Gooseberry: A Presentation by Greg Stone, June 2017

I knew Gooseberry was a popular place, but I really didn’t expect such a turn out. What fun! And so many of you had some wonderful things to add about Gooseberry conveying facts and flavor that were wonderful to hear.

The preceding includes an embedded link to the wonderful David Sprogis drone video.
In addition, here’s a link to the final slide video, slightly modified for publication.
Finally, here is the resource handout with all the links – much easier to use this way than in paper. ;
Resources used in this presentation

Contact me: Greg Stone – [email protected] or on Facebook –

Web sites:

Westport Historical Society –

Some images used with permission of David Jones of clamflats photos,

Gooseberry Geology and much more – Go to this link – and scroll to the bottom of the page for Annie Cloutier’s excellent presentation of the Geomorphology of Gooseberry Island

Westport’s Gooseberry Island – Facebook Group –

Gooseberry Island — Westport, MA – Gooseberry Facebook Page –

Paul Champlin is my go-to resource for birds, and this is a post where he explains, briefly, why Gooseberry is one of the best spots for birding.


“The Military History of New Bedford” – Christopher McDonald

“Defenses of Narragansett Bay in World War II” – Walter K. Schroder

Many, many thanks to all those who have helped me learn more about Gooseberry –
Particularly: Jenny O’Neill; the Westport librarians; Sharon Potter, Assessor’s office; David Jones; Annie Cloutier; microfilm of old newspapers at UMass Dartmouth; Jack Reynolds of the Westport Fishermen’s Association; David Sprogis who did the drone video; Jenna Petersen; Carlton “Cukie” Macomber; Sean Leach; Thomas Pettey Hancock; and Peter Rosa. I have much to learn, and have many unanswered questions, but I could not have gotten this far without their help. They gave wonderful assistance – but I alone am responsible for the contents of this presentation and thus any errors.
Gooseberry Timeline

20,000 years ago – Most recent glacier starts to melt, depositing boulders and debris it picked up on its way south through New England
1602 – Bartholomew Gosnold explores region from encampment, probably on Cuttyhunk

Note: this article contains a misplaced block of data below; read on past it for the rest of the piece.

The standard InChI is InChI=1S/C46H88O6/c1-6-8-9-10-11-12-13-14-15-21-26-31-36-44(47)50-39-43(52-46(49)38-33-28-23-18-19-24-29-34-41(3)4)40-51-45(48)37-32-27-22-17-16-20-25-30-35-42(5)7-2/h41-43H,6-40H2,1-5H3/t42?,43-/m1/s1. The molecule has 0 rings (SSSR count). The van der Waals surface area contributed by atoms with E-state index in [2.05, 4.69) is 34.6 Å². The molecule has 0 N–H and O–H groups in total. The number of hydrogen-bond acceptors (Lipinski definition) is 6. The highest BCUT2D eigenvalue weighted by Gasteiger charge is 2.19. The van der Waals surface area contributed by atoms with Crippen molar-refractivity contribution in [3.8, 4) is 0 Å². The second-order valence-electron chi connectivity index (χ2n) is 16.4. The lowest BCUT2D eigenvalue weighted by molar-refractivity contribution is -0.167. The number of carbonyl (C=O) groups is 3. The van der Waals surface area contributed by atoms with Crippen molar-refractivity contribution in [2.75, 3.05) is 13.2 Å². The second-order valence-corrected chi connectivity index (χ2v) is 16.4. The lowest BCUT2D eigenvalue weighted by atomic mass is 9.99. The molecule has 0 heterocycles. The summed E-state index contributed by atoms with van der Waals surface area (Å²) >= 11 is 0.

1707 – First Gooseberry map we have shows sandbar, ponds
1903 – September, Tillinghast Kirby is murdered in his small boat off Gooseberry, and Angles Snell is convicted of the crime – Snell dies in prison in 1910 of heart attack
1913 – Work begins on first causeway – a double row of stones along sandbar
1922-24 – Alvin Waite and others launch ambitious “Rest Isle” development by building serious, concrete- surface causeway cars can cross.
1931 – Thomas E. Pettey, a town worker, is killed in accident on Christmas Eve while moving rocks near causeway entrance.
1935 – Nicholas Saliveros (and later his brother, Kostas) purchase Gooseberry, build 7-room home, several “beach cottages,” and rents parcels of land – people camp there, build “fishing shacks,” etc.
1938 – Hurricane destroys a few buildings and severely damages causeway
1939-43 – At some point federal funds used to construct larger, modern causeway we know today
1942, March – U.S. Government takes 6.5 acres of Gooseberry for fire control towers to control guns defending New Bedford Harbor and entrance to Narragansett Bay
1943-1957 – Gooseberry grows in popularity as summer colony – many small buildings and cottages erected – by time State takes over number has climbed to 94
1954 – Hurricane Carol does extensive damage to area, but Gooseberry seems to escape with relatively little damage, though several people have harrowing experiences on Gooseberry during storm
1957 – State takes Gooseberry as part of Horseneck Beach Reservation; lets it return to wild as many of the cottages are moved to Small’s Village north of East beach and to other locations in Westport

2000 – Causeway named in memory of Thomas E. Pettey – in 2017 an engraved stone placed at Thomas E. Pettey Memorial Causeway entrance.